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Oil companies? Government? The public? All of the above shares the blame.
There are numerous ongoing legal challenges in an effort to determine who is responsible for climate change. Exxon is being investigated by state attorneys general, cities are suing oil companies for the costs of rising sea levels, and Our Children’s Trust is suing the federal government for failing to protect its generation from climate change. At the heart of these legal challenges is the question: who is to blame for climate change and responsible for its costs and consequences?
Like Exxon, Shell knew
Exxon has been a primary target of these investigations and lawsuits since Inside Climate News investigative reporting revealed that the company's internal climate science investigation warned of the dangers posed by human-caused global warming since the late 1990s. seventies.
Recently, Dutch journalist Jelmer Mommers from De Correspondent unearthed internal Shell documents that began warning of the dangers associated with human-caused climate change 30 years ago. The company's 1988 report "The Greenhouse Effect" warned:
By the time global warming becomes detectable, it could be too late to take effective countermeasures to reduce the effects or even stabilize the situation.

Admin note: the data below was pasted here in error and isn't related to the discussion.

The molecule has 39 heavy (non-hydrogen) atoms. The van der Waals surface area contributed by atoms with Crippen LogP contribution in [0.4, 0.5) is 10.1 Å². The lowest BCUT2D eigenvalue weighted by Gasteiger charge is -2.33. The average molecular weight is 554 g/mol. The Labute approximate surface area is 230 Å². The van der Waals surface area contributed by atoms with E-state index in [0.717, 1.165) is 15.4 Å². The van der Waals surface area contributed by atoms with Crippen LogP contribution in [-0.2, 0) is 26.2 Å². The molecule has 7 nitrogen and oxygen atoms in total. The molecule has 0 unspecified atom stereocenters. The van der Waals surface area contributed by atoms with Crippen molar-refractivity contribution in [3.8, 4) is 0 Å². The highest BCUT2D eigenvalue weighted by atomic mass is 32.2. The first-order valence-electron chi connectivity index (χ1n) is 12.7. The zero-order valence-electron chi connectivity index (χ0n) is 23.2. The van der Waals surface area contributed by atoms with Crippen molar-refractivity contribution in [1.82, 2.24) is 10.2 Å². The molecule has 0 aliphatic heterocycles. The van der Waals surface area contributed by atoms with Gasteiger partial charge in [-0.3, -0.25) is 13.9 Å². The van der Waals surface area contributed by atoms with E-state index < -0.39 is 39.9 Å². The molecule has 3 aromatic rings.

And, particularly relevant to the Our Children’s Trust lawsuits, the 1988 Shell report warned of climate consequences for future generations.
Quote from Shell's 1988 report "The Greenhouse Effect."
Quote from the 1988 Shell report "The Greenhouse Effect."
Similarly, in a 1991 film called Climate of Concern, Shell warned,
Global warming is not yet certain, but many think that waiting for the final test would be irresponsible. Stock is now seen as the only safe insurance.
1991 Royal Dutch Shell film 'Climate of Concern'
The case against Exxon and Shell is similar to the case against the tobacco companies, which committed fraud to mislead the American public about the health effects of their products. However, the oil companies tweaked the tobacco playbook. Rather than directly misinforming the public, they funneled money to conservative think tanks that did the dirty work like Merchants of Doubt. By outsourcing the disinformation campaign and allowing their scientists to publish research in peer-reviewed journals, where it was available to the public, but largely invisible, the oil companies sought to protect themselves against the legal liability that brought down the tobacco industry.
The case against the fossil fuel industry is largely based on evidence that these companies misled the American public about the threats posed by the consumption of their products. The case against the federal government seems more straightforward. In their defense against cities demanding sea level rise damages, oil industry lawyers essentially argued that the blame does not lie with the producers, but with the consumers of fossil fuels, and that any economic problems must be addressed through policies rather than the judicial system.